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Landscape main factor in wind farm opposition  

Project Hayes panel chairman John Matthews has released a 12-page statement explaining his reasons for voting against the Lammermoor wind farm proposal.

Mr Matthews, a Queenstown barrister, voted with fellow commissioner David McMahon to approve the Otago Regional Council consents required for the project, but against all four commissioners for the Central Otago District Council consents required.

He was chiefly concerned with landscape values, the appropriateness of the development and the setting of precedent, including his statement within yesterday’s decision released by the panel.

‘‘If a proposal of this significance is found to be appropriate in an area of Outstanding Natural Landscape, it is difficult to see how any consent authority could fail to apply the ‘‘like for like’’ principle on a future occasion,’’ Mr Matthews said.

‘‘It has the potential, in my view, to set a benchmark in the sense that if this proposal can be approved, any other proposal on similar landscapes and up to a similar size, should similarly be able to be approved.’’

Mr Matthews said he had dissented from the view of the majority in the panel about whether the landscape was classified as Outstanding Natural Landscape. He thought that it was, taking into account natural science factors, aesthetic values, expressiveness, transient values like light conditions, and tangata whenua and historical associations.

Mr Matthews referred to the ‘‘wide range of artistic disciplines within which the light, the memorability, and other special qualities of the landscapes of this kind, in Central Otago, have been recorded and applauded, and through publication by artists eminent in their fields have been dissipated and shared with others.’’ He listed 65 artists with connections to the Lammermoor Range who had been referred to during the Project Hayes hearing.

He said evidence from landscape architect Stephen Brown that suggested ‘‘if one has to put a large scale wind farm in Otago, this may be one of the better places to put it’’ was, with respect, the incorrect way to assess the proposal.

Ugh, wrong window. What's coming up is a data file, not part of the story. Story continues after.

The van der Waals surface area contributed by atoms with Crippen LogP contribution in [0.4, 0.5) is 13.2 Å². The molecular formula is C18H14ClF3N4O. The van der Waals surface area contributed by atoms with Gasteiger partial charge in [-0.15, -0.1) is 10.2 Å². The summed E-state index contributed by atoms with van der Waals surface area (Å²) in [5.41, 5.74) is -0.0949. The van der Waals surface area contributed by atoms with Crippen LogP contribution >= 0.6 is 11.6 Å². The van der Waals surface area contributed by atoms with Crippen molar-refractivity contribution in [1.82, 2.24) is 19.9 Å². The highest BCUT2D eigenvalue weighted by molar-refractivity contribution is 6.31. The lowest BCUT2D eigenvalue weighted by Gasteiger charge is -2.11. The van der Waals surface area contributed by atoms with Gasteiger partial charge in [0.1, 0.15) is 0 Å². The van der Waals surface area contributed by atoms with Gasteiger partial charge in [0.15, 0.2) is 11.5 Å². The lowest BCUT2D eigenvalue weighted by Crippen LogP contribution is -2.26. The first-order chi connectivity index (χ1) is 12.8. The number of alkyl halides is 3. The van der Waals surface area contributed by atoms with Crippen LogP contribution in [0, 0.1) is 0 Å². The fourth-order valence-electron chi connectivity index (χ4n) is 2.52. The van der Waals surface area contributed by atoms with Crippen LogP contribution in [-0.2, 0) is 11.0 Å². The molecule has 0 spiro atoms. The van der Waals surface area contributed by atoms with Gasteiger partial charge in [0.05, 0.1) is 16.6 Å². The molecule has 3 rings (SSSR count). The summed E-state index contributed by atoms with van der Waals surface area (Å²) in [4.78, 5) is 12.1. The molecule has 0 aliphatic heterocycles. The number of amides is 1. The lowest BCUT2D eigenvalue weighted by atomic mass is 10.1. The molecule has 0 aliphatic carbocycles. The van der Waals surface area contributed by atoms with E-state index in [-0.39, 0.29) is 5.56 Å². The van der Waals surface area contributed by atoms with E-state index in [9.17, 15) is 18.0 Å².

Landscapes should not be considered only on a local level or compared to other landscapes, but rather by determining if their protection from inappropriate use was a matter of national importance, and whether the landscape itself was outstanding, ‘‘not whether it is of more or less quality than another landscape in the same district.’’

The outstanding nature of the landscape and the substantial scale of the wind farm made it an inappropriate development, he said.

The development of electricity from renewable resources and international treaty obligations to reduce greenhouse gases were important in the final balancing of all factors.

‘‘In my view, however, the balance lies against granting consent.’’

The adverse effects on the site’s heritage and rural amenity were also factors in his decision, Mr Matthews said.

By Pam Jones

The Otago Daily Times

1 November 2007

This article is the work of the source indicated. Any opinions expressed in it are not necessarily those of National Wind Watch.

The copyright of this article resides with the author or publisher indicated. As part of its noncommercial effort to present the environmental, social, scientific, and economic issues of large-scale wind power development to a global audience seeking such information, National Wind Watch endeavors to observe “fair use” as provided for in section 107 of U.S. Copyright Law and similar “fair dealing” provisions of the copyright laws of other nations. Send requests to excerpt, general inquiries, and comments via e-mail.

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